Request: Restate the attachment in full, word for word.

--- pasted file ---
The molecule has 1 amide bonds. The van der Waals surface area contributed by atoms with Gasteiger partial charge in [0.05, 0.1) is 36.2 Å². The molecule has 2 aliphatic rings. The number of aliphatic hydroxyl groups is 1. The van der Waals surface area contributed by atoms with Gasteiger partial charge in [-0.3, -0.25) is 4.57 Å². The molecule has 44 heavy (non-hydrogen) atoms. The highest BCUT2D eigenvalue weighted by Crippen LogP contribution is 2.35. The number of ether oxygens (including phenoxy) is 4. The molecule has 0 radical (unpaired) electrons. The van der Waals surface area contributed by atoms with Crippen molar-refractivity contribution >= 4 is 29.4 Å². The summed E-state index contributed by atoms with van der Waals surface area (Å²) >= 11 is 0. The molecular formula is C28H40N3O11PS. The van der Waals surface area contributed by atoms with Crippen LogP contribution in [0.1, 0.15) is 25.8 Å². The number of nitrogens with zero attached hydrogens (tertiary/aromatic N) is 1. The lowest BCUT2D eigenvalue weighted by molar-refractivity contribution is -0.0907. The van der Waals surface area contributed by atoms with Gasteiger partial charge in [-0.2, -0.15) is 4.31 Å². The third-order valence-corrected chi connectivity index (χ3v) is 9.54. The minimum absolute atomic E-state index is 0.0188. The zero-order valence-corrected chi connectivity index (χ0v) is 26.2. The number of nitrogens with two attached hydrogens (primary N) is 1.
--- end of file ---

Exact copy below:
The molecule has 1 amide bonds. The van der Waals surface area contributed by atoms with Gasteiger partial charge in [0.05, 0.1) is 36.2 Å². The molecule has 2 aliphatic rings. The number of aliphatic hydroxyl groups is 1. The van der Waals surface area contributed by atoms with Gasteiger partial charge in [-0.3, -0.25) is 4.57 Å². The molecule has 44 heavy (non-hydrogen) atoms. The highest BCUT2D eigenvalue weighted by Crippen LogP contribution is 2.35. The number of ether oxygens (including phenoxy) is 4. The molecule has 0 radical (unpaired) electrons. The van der Waals surface area contributed by atoms with Crippen molar-refractivity contribution >= 4 is 29.4 Å². The summed E-state index contributed by atoms with van der Waals surface area (Å²) >= 11 is 0. The molecular formula is C28H40N3O11PS. The van der Waals surface area contributed by atoms with Crippen LogP contribution in [0.1, 0.15) is 25.8 Å². The number of nitrogens with zero attached hydrogens (tertiary/aromatic N) is 1. The lowest BCUT2D eigenvalue weighted by molar-refractivity contribution is -0.0907. The van der Waals surface area contributed by atoms with Gasteiger partial charge in [-0.2, -0.15) is 4.31 Å². The third-order valence-corrected chi connectivity index (χ3v) is 9.54. The minimum absolute atomic E-state index is 0.0188. The zero-order valence-corrected chi connectivity index (χ0v) is 26.2. The number of nitrogens with two attached hydrogens (primary N) is 1.